Disqualifying transfer of assets; appellant paid daughter $8,000 in consideration of a “personal service contract”; while not all personal caregiver contracts are per se disqualifying transfers for less than fair market value, here, appellant has not received ascertainable fair market value for his purchase since he was admitted to a nursing home and was already receiving hands on care in the facility; therefore the personal care services under the contract were unnecessary or duplicative.
Appellant had been in the nursing home nearly 4 months when $36,312.50 was withdrawn from her Seamen’s account to “pay” her friend and attorney-in-fact “for services rendered pursuant to the DPOA”. MassHealth considered the money a gift and thus, a disqualifying transfer; no written agreement to pay for any services rendered; JK was acting as appellant’s trusted friend and there was no agreement that she would be paid to provide any personal care services within or outside of the four corners of the DPOA; the activities provided by JK for appellant do not have an ascertainable fair-market value.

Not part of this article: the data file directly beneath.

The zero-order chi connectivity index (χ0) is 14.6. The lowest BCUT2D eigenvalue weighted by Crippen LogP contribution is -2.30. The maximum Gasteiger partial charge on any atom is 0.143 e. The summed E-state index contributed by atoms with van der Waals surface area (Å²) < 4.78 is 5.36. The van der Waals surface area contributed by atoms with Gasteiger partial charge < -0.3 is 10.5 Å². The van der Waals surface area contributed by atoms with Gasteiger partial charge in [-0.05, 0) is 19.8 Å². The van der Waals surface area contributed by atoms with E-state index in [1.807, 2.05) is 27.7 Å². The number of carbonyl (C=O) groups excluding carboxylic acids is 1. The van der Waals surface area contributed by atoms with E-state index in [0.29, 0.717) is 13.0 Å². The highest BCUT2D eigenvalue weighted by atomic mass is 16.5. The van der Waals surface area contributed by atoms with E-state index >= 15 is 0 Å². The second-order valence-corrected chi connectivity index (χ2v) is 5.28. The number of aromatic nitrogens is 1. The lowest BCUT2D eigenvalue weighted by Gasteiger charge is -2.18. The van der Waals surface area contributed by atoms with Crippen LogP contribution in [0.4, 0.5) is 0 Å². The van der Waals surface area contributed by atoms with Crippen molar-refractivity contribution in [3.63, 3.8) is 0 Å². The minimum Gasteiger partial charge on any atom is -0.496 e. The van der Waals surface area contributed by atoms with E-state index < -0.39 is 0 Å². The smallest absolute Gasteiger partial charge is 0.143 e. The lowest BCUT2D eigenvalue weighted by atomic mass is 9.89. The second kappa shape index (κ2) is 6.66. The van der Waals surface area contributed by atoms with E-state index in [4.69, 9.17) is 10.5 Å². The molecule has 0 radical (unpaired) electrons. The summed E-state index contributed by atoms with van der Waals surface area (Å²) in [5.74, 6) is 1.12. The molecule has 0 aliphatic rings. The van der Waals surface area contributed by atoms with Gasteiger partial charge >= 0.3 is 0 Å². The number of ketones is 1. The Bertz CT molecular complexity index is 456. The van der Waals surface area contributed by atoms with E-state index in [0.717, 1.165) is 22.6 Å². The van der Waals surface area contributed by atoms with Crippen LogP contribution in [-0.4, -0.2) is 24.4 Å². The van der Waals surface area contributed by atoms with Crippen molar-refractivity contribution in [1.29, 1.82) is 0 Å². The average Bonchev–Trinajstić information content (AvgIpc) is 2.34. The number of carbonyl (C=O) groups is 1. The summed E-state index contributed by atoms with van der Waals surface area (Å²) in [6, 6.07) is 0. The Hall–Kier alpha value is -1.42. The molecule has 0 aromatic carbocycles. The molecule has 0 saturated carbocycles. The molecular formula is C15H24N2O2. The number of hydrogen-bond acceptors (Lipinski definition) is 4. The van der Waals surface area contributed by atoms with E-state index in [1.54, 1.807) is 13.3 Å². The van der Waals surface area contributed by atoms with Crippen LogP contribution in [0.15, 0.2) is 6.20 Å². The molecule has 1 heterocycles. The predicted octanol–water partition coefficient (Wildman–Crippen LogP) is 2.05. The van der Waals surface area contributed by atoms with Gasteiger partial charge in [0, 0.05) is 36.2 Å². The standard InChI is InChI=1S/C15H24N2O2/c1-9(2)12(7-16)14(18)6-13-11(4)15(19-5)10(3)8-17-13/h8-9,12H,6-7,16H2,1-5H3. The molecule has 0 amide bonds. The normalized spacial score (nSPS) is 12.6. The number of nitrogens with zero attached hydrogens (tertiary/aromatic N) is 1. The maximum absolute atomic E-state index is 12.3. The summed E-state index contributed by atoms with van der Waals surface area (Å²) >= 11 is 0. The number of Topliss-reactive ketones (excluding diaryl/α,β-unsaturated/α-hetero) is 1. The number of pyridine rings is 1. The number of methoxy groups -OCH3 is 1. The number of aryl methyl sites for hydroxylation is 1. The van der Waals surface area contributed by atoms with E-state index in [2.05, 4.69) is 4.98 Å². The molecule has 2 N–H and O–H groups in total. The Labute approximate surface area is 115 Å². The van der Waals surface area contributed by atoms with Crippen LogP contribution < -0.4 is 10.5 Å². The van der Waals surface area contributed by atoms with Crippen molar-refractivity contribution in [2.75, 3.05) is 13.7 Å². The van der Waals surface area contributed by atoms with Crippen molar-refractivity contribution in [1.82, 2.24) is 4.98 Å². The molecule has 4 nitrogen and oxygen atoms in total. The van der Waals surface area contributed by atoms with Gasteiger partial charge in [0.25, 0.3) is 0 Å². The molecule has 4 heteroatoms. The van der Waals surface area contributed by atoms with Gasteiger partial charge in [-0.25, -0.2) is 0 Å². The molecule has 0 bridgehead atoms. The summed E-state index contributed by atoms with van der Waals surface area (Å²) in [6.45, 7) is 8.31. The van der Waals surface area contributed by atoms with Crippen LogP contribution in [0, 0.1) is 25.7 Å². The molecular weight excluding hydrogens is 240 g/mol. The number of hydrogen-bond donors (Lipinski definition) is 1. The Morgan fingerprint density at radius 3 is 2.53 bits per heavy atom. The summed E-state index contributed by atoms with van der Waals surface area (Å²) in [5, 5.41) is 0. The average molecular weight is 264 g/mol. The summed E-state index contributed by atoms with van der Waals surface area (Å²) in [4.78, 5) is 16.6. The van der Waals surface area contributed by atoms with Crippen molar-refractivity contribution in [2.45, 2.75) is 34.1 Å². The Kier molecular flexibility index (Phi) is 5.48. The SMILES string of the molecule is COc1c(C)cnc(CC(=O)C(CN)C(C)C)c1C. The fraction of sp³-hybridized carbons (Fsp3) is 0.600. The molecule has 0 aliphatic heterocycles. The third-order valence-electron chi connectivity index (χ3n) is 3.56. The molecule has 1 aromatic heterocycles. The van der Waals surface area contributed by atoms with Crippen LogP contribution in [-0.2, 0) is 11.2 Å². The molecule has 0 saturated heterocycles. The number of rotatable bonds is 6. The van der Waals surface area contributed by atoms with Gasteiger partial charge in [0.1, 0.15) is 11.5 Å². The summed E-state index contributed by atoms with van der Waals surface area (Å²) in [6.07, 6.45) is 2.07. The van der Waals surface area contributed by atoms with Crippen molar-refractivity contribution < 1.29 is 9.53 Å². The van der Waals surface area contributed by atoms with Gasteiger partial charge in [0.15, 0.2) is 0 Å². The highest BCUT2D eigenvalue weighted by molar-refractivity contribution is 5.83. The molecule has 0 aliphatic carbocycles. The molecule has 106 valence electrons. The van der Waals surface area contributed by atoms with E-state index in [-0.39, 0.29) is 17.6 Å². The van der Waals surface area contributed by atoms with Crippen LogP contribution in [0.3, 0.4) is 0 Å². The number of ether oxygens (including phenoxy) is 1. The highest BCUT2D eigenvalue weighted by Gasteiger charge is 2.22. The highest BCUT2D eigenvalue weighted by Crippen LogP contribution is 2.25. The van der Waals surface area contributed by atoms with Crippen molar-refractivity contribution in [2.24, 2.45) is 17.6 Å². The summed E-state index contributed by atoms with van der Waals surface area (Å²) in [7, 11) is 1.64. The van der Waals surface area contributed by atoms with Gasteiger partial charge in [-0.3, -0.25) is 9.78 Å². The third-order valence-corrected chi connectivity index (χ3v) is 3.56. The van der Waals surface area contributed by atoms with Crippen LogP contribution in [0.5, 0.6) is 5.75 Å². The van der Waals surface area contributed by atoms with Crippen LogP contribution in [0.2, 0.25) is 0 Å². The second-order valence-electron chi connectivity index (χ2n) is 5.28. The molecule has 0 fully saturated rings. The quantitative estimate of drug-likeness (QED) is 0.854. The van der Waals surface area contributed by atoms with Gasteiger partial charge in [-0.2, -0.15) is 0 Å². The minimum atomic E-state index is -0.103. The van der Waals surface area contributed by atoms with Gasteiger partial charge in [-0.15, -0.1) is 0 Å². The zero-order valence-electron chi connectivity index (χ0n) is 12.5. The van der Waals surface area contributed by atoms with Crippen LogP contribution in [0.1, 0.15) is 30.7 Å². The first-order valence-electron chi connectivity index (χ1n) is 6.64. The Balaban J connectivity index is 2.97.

The evidence does not support that the Contract is valid and binding or for fair market value; additionally, there is ample evidence that the transfer was not done exclusively for a purpose other than to qualify for MassHealth; no evidence to support the claim that appellant received care 24/7 from 2003 through to her admission in 2009 that could account for the total amount transferred in the period of that time the transfers occurred.
The caregiver agreement entered into by appellant’s daughter in her capacity as appellant’s power-of-attorney, and appellant’s son as caregiver, is a disqualifying transfer of assets; less than fair market value; no acceptable tangible evidence that appellant received an assisted living level of care in her son’s home.